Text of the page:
Sewing Tips: Your Sewing Machine

Thursday, July 1, 2010

Below is an excerpt from 150 Sewing Tips by Mary Johnson, printed in Woman's Day in 1962. I found this booklet in my grandmother's sewing library. Reading it not only conjured up memories of my grandmother, but reminded me of the legacy of this crafting tradition.

You Sewing Machine

* If the thread breaks when you stitch, the machine is improperly threaded, you've inserted the needle improperly or you are using the wrong make needle.

* If the machine has been unused for some time, oil it in the tiny holes provided for that purpose. Stitch through cotton strips to absorb excess oil.

* Regulate length of machine stitching to suite fabric texture. For heavy coatings, 12 to 13 stitches to the inch; for medium-weight suiting, cotton or synthetics, 14 or 15; for sheers, 16 or 18.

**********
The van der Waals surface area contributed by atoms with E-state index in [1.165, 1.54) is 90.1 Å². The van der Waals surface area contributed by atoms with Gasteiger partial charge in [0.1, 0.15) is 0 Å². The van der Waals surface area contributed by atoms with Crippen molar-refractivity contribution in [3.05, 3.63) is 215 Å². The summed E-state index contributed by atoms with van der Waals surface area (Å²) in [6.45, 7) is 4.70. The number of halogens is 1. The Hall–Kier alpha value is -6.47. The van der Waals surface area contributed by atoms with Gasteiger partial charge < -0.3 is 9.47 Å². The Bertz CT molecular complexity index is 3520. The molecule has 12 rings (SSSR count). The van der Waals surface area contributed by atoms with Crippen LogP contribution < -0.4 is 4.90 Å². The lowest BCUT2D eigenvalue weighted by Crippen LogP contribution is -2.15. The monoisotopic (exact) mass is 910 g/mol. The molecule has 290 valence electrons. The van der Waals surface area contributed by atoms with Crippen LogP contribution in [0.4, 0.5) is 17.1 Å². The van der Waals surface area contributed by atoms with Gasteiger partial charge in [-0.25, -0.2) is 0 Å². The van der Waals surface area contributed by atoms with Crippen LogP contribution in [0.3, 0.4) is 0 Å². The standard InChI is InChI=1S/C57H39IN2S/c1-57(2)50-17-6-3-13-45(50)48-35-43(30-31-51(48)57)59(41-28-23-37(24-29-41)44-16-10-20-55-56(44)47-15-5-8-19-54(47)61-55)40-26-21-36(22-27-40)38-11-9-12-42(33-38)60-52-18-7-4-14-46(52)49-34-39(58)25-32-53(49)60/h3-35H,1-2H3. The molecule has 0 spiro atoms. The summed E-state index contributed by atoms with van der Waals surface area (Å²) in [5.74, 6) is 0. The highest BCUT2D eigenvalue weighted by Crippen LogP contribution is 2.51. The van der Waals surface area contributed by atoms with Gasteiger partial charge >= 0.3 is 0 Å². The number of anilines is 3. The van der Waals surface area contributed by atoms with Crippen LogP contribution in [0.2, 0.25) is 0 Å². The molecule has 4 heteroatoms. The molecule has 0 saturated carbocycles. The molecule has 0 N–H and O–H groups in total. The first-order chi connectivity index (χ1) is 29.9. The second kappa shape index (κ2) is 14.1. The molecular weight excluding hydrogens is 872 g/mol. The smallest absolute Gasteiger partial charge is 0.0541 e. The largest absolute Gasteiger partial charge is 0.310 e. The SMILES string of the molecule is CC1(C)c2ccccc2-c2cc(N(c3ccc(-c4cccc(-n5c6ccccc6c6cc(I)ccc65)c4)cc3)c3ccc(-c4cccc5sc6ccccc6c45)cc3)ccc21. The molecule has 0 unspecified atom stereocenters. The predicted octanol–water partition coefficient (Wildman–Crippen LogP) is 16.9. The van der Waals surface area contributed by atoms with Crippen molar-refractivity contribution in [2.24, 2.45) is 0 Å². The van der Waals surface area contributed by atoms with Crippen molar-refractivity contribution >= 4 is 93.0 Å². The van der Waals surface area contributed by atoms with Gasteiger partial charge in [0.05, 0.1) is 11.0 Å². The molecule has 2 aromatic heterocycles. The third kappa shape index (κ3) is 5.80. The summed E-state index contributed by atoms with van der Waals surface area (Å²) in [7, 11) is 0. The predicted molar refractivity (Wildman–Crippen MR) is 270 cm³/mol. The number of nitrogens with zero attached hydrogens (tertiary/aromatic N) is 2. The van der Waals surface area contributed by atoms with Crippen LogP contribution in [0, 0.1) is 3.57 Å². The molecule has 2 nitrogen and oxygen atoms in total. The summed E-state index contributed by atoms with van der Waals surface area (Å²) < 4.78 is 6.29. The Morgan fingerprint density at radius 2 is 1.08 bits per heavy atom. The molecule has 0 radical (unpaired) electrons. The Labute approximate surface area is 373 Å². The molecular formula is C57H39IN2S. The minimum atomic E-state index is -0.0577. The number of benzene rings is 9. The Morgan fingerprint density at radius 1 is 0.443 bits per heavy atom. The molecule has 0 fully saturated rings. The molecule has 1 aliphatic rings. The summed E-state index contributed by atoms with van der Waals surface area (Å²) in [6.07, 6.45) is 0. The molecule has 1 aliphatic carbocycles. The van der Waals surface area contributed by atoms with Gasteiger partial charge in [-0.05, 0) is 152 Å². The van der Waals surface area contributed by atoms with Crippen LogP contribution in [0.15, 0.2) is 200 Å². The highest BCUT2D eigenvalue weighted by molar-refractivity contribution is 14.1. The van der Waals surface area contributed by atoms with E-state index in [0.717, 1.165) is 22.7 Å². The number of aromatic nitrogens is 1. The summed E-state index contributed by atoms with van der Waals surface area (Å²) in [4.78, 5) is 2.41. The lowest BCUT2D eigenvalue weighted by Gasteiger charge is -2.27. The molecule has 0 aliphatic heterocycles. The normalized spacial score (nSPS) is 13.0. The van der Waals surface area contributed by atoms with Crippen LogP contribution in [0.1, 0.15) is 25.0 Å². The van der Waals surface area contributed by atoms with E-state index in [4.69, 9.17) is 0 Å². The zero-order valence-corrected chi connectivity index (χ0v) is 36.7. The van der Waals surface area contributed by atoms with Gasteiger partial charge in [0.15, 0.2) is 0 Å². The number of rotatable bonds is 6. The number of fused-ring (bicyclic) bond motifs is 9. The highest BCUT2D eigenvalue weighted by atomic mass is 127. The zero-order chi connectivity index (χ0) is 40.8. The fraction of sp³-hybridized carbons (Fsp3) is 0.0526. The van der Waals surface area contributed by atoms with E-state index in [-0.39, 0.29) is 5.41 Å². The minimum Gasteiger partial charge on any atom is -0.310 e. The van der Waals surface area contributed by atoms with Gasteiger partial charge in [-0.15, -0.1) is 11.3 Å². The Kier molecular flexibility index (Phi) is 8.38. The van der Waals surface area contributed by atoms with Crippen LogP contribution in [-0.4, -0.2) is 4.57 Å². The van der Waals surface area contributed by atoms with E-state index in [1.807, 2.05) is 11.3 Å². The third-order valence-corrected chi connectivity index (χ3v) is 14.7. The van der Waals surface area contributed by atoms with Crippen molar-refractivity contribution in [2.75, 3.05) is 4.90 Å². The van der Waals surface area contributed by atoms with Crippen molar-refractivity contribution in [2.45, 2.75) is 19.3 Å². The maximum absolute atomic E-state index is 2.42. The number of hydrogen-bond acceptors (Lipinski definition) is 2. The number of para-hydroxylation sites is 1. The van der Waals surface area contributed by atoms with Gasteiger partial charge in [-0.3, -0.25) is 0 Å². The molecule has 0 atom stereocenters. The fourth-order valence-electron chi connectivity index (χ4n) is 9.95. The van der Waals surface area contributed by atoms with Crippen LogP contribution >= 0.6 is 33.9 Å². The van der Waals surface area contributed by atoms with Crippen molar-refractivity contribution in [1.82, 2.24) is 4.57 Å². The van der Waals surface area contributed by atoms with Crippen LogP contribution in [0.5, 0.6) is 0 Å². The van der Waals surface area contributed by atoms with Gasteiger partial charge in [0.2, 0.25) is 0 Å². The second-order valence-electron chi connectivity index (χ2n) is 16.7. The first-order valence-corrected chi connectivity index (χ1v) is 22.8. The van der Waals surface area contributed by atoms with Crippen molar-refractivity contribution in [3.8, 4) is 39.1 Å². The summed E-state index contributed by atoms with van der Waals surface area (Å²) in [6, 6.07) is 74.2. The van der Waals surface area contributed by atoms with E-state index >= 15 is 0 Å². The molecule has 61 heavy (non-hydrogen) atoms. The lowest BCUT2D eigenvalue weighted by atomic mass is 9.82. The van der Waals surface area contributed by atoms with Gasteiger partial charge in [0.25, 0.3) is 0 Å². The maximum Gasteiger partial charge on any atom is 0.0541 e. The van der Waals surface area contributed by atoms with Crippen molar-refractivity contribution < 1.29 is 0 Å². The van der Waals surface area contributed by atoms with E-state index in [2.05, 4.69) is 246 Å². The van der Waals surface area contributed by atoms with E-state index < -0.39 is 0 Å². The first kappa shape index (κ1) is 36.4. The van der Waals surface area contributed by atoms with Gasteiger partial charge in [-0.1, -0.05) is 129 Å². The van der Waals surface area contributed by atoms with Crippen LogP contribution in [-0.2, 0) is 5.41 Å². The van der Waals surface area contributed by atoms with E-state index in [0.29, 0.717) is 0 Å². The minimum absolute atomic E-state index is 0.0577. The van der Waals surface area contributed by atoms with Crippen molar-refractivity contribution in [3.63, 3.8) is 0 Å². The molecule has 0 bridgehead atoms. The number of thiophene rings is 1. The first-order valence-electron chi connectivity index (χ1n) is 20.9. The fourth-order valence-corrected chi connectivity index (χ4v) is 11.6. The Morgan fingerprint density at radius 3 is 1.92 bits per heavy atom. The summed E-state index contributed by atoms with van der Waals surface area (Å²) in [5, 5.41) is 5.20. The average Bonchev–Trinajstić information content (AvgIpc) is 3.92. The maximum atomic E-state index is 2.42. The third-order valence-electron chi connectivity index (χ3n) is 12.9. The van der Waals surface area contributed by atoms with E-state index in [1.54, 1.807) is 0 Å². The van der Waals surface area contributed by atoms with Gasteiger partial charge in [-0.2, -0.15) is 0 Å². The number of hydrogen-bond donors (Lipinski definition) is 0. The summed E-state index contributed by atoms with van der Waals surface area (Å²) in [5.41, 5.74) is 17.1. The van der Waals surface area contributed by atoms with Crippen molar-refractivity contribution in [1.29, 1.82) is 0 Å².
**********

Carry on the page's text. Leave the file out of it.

* Use a medium-size machine needle for general garment making.

* If the stitches don't look right, check threading and bobbin. If the trouble still exists, consult the instruction book.

* You can improvise a seam guide with a strip of adhesive tape about 2" long. Place it straight up and down on the machine plate as far right of needle hole as width of seam allowance (usually 5/8"). When you stitch, bring raw edges of fabric up against tape edge.

* If your machine puckers some fabrics take the needle out of the shaft and roll is on fine sandpaper; or sew through the sandpaper without thread (abrasive side up to sand won't get into the works).

* If machine skips stitches on synthetics, especially tricots, change to a fine machine needle and nylon thread.

Let the good times roll and happy sewing!

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